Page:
Dales lawyer's pride in taking up Lions role

Dales lawyer's pride in taking up Lions role

The new British Lions Manager John Spencer at Wharfedale Rugby Club. (9420476)

The new British Lions Manager John Spencer hard at work in his role has a solicitor. (9420437)

First published in Dales Life
Last updated
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A LIFE in the Dales and a life at the pinnacle of English rugby union have always proved compatible for Grassington-born solicitor John Spencer.

And the former captain of the England team - and president of Wharfedale RUFC for the past 36 years - has just been given one of the game's top honours.

For he has been asked to be manager of the British and Irish Lions Tour of New Zealand in 2017 - 43 years after touring as a player with the only Lions side ever to win a Test series in the country, back in 1971.

John says: "I absolutely love a challenge and this is going to be a huge one. But I'm looking forward to it immensely. Preparations will start in earnest this coming January, so it's going to be two years of fairly hard work. It's something I've always dreamed about doing."

As part of Grassington-based law firmSpencer Davies, John is a well-known figure in the Dales.

He was educated at Sedbergh and went on to study law at Queen's College, Cambridge, where he played in the Varsity matches of 1967, 1968 and 1969 before making his debut for England at the age of 21, against Ireland at Lansdowne Road, Dublin. He went on to play 14 internationals for his country, captaining the side four times. But that first cap was "a big surprise. I was the only player to come from north of Coventry".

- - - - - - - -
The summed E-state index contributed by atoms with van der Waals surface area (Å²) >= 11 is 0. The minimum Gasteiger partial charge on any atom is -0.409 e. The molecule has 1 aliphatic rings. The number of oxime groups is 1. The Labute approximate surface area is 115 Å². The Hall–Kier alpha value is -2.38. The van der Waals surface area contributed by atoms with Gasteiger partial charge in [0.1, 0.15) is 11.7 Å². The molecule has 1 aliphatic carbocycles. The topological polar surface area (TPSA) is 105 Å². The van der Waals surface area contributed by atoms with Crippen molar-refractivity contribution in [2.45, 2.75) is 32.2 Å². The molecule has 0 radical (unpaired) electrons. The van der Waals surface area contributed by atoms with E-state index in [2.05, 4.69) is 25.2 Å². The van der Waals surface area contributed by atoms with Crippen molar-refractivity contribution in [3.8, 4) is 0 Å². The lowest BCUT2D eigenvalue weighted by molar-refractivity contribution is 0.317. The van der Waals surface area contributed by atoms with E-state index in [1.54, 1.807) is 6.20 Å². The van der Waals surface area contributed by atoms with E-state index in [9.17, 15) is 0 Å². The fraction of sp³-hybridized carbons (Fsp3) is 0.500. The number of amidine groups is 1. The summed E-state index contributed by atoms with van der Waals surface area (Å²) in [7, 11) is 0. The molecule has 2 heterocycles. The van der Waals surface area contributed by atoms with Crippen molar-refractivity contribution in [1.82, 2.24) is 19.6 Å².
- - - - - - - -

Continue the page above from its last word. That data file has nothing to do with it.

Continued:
It also paired him at centre with Coventry's David Duckham in what would come to be regarded as an iconic England partnership. And John would have almost certainly have got more caps if the Law Society had not insisted that he finished his degree.

"They would not give me a dispensation to go on tour. But I did know it was time to concentrate on my studies for a while so I wasn't too upset. I had really enjoyed playing for England, already had some great memories, and I was playing club rugby at a very good standard for Headingley," he says.

John played for Headingley for 10 years, then moved back home to Wharfedale, where he went on to play in all of its six teams before finally hanging up his boots at the age of 44. He also played for the Barbarians 23 times in his rugby career.

After university he had offers to work and play rugby in London and Cardiff, but was never really tempted to go south.

He explains: " I just love the Dales and always did - wherever I go I am always glad to come home. I like the countryside and I like the lifestyle. For me, it's perfect and I have never ever regretted staying here.

"I have enjoyed the camaraderie of rugby and it's the same with village life - you know everyone, everyone knows you and there are always friends around. I am a very keen gardener too, so I love being at home."

Since 1999 John has been a member of the Rugby Football Union's council and in 2001 was appointed to the board of directors of Club England, among the top posts in English rugby.

And aside from rugby, John has always liked to be involved with the community, taking on a governor role at several schools, including Upper Wharfedale in Threshfield and Ermysted's Grammar School in Skipton.

He says: "To me rugby has always been about 'core values' - friendship, respect and discipline, and I think they can be applied in education, too. It's important in life to have respect for others, to appreciate what you have and not to let anything change you. In sport, winning is very important or there is no point. But it doesn't have to be at the expense of your values.

"Obviously I travel down to Twickenham and London quite a lot and my wife Amanda often comes with me. We have a close circle of friends there too. They are rugby people and I like that."

John says one of the main reasons he is looking forward to taking up his tour manager role is forging relationships with the players.

"I like being close to the players - I am still a player at heart. But I realise the managerial responsibility is a huge one. There are a lot of appointments to be made when you think what a touring team needs nowadays - coaches, doctors and medical staff, physiotherapists, dieticians, a communications team, sponsor liaison officers. It's a lot different to my playing days!

"But I will make sure I enjoy every minute of it."

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